Expert publishing blog opinions are solely those of the blogger and not necessarily endorsed by DBW.
Recently, a special issue of Nature explored changes happening right now in academic publishing. While the focus in this issue was on scientific publishing, many of the ideas presented apply to academic publishing as a whole and reveal that, despite some issues, open access publishing will require publishers to adapt.
Here are some of the reasons why scientific publishers are starting to consider open access as a viable option:
Per-article costs are lower in open access journals. According to data presented in “Open access: The true cost of science publishing,” it is cheaper, overall, to publish an article in an open access, online-only journal than in a subscription journal published in print and online. The cost difference is significant, according to the article: the average publishing cost per-article in an open access journal is about $2,289 compared to $4,871 for a subscription journal.
Some institutions are requiring researchers to publish in open access journals. As of April 1, any researcher supported by a UK research council is required to seek publication in an open access journal or a journal that releases the paper to an open access depository, according to Publishing: Open to possibilities. In the U.S., President Obama mandated that any taxpayer-funded scientific research must be made available within 12 months of publication. This gives all scientific publishers the incentive to open up their articles and to consider an open access or hybrid model of publishing.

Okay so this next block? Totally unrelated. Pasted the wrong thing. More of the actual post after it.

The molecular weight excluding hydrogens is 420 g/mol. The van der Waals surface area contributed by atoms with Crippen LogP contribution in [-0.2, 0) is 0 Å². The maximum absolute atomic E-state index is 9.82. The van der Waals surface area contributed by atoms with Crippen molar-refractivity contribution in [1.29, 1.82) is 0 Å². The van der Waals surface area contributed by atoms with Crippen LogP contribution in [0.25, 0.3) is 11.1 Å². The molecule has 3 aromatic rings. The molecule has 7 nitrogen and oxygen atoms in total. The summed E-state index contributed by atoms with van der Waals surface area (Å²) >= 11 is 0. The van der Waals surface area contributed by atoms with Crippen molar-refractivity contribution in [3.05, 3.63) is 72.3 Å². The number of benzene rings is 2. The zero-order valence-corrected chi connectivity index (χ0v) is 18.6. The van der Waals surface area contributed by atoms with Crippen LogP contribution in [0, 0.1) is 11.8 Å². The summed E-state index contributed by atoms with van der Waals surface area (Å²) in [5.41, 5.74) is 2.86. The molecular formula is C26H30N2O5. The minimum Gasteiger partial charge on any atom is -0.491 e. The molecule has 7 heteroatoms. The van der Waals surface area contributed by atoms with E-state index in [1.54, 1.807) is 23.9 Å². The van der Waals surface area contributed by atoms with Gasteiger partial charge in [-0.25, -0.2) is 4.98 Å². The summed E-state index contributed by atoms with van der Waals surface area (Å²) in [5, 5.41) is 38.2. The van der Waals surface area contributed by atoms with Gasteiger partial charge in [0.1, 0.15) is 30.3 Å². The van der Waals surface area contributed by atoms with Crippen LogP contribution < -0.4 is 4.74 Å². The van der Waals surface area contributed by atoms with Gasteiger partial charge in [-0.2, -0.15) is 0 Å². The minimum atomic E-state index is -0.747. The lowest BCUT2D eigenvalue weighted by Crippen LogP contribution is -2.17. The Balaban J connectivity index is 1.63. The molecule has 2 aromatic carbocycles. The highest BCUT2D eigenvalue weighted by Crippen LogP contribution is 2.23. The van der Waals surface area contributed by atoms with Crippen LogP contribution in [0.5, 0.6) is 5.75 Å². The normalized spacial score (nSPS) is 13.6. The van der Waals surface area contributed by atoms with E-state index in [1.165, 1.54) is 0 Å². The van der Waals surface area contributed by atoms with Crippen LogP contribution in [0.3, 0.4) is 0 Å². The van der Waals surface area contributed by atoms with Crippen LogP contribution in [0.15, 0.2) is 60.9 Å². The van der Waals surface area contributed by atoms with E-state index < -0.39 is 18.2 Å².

Researchers see the value in open access. According to a survey conducted by Nature Publishing Group (NPG), 45% of researchers believed that all science papers should be published in an open access format (“Disciplinary Action“). These results show support for open access publishing, but other parts of the survey show that many researchers are still wary of what publishers should do with open access articles once published: 85% of respondents selected “Don’t Know” when asked what type of open access licence they had chosen when their work was published.
These articles in Nature reveal that science publishing is in the midst of profound changes. The open access model provides an opportunity for publishers to cut costs and to bring cutting-edge research to the general public. If anything, the open access movement could provide a catalyst for major disruption in academic publishing.
Since most open access publishing requires the Web to function, open access could give academic publishers needed flexibility as they move to a digital model. A recent conference report for Beyond PDF2 echoes this idea:
What is still experimental in trade narrative fiction is increasingly commonplace in academia: reshaping not merely the product, but the thinking that yields one. And that’s really important. It means that scientists and humanities scholars alike can publish—on a blog, in figshare, or in a microjournal—insights, results, and data whenever they think it appropriate to share with their colleagues.
Because of the collaborative nature of academic research, academic publishers could use open access to not only reduce costs but to also give researchers and readers information quicker than other types of publishing.
Academics and researchers take note: publications like Nature are considering the possibilities, and this suggests more opportunities for new ways of publishing.